Portland’s longest-tenured city councilor faces something he didn’t see in his last election: a challenger. In fact, he faces two.
Councilor Pious Ali, seeking his third term as an at-large councilor, faces challengers Aqeel Mohialdeen and Richard Ward as he seeks another term. The Phoenix interviewed all three candidates for the at-large seat, which represents the entire city.
Ali, 53, runs the organization Portland Empowered, an education group centered on immigrant youth. He seeks a third term on the council to help preserve institutional knowledge, continue the work that he and others have started, and support newer councilors.
On the Charter Commission’s governance proposal:
Ali sees advantages and disadvantages to empowering an executive mayor (the thrust of Question Two) and maintaining the status quo. He declined to take a stance here, saying different individuals interpret the position and power in different ways, but also understands the argument that an executive mayor might have too much power.
“I will let the people of Portland decide which they want and learn to live with either of the two,” Ali said.
On the opioid crisis, homelessness and housing insecurity:
Ali was happy with the progress the city was making on the 208-bed homeless services center, which will have wraparound social services for those staying there. He looks forward to when service providers would have the resources there to help people who suffer from substance abuse disorders, and wants the city to continue working with the state for support.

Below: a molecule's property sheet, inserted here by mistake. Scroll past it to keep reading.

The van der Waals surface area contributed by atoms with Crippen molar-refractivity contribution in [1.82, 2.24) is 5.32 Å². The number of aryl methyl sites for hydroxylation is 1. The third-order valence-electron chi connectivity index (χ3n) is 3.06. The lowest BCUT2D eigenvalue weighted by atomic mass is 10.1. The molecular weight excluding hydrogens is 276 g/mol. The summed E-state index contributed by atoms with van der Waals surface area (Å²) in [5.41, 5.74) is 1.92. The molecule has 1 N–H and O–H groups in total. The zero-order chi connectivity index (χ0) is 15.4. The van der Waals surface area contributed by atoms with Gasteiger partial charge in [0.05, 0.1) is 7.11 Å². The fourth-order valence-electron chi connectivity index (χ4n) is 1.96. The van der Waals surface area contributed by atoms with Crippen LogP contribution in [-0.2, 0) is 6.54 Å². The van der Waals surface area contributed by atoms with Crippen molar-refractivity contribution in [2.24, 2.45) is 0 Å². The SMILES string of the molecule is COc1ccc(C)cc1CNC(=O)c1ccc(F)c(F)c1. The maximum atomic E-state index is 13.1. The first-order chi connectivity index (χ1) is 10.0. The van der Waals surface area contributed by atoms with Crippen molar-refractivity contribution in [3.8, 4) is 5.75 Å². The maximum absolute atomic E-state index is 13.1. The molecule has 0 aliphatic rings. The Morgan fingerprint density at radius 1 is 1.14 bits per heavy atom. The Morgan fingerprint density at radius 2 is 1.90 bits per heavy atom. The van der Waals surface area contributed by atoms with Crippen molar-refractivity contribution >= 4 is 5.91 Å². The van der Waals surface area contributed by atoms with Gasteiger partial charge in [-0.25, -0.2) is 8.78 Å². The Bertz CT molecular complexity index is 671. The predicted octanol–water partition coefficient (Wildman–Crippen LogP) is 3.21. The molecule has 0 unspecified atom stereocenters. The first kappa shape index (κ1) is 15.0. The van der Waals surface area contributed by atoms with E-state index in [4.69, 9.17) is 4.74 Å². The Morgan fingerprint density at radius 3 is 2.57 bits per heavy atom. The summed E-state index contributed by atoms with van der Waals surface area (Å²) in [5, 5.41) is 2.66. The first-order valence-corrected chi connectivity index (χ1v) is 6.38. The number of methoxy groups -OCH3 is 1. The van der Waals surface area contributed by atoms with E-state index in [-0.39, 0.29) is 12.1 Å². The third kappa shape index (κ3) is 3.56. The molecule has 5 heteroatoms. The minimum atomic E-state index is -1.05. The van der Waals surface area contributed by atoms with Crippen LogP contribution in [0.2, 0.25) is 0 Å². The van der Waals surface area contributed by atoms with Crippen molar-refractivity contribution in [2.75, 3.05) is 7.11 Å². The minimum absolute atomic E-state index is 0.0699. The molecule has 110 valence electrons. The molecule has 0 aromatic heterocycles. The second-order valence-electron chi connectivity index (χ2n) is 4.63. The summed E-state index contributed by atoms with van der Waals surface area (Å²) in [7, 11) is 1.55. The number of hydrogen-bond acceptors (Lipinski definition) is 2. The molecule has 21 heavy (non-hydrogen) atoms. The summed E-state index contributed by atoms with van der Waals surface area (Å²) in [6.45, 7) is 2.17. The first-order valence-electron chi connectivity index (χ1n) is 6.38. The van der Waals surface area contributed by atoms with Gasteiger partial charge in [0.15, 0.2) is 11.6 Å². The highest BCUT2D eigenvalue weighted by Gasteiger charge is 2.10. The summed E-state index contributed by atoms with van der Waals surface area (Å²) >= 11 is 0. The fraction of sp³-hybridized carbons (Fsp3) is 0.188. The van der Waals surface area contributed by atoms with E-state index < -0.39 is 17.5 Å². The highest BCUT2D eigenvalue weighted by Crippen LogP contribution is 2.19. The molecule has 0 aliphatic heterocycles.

Ali referenced increased funding the Council approved for the Health and Human Services Department, which sought grants to assist local service providers and organizations.
Asked about Portland’s housing crisis, Ali cited insufficient housing stock. While serving on the Housing and Economic Development Committee, he and his colleagues have worked to identify city-owned land that could be developed, like the city’s first cooperative housing project, and those with developers like Community Housing of Maine and resources like the Jill C. Duson Housing Trust Fund, a city fund for affordable housing.
“I’m a big fan of building higher to increase density,” he said.
On other issues:
Ali cites public transportation and sustainable transportation methods among other major concerns. He supports the new bike share program and electric vehicle charging stations, and hopes the METRO bus service returns to their pre-pandemic plan to add later rides for those who work in the service industry.
“The role of a municipal government is to make sure everyone is safe,” he said.
Mohialdeen, the editor and publisher of the Hanging Gardens of Babylon newspaper, Maine’s only Arabic-language newspaper, did not participate in an interview. Originally from Iraq, he is the vice chair of the Maine Republican Party’s Pomulticultural center in Portland.
According to his website, Mohialdeen believes the city wastes millions of dollars on social justice issues “while neglecting our basic city infrastructure,” and places too much emphasis on building roads instead of sidewalks, walking paths and transit systems.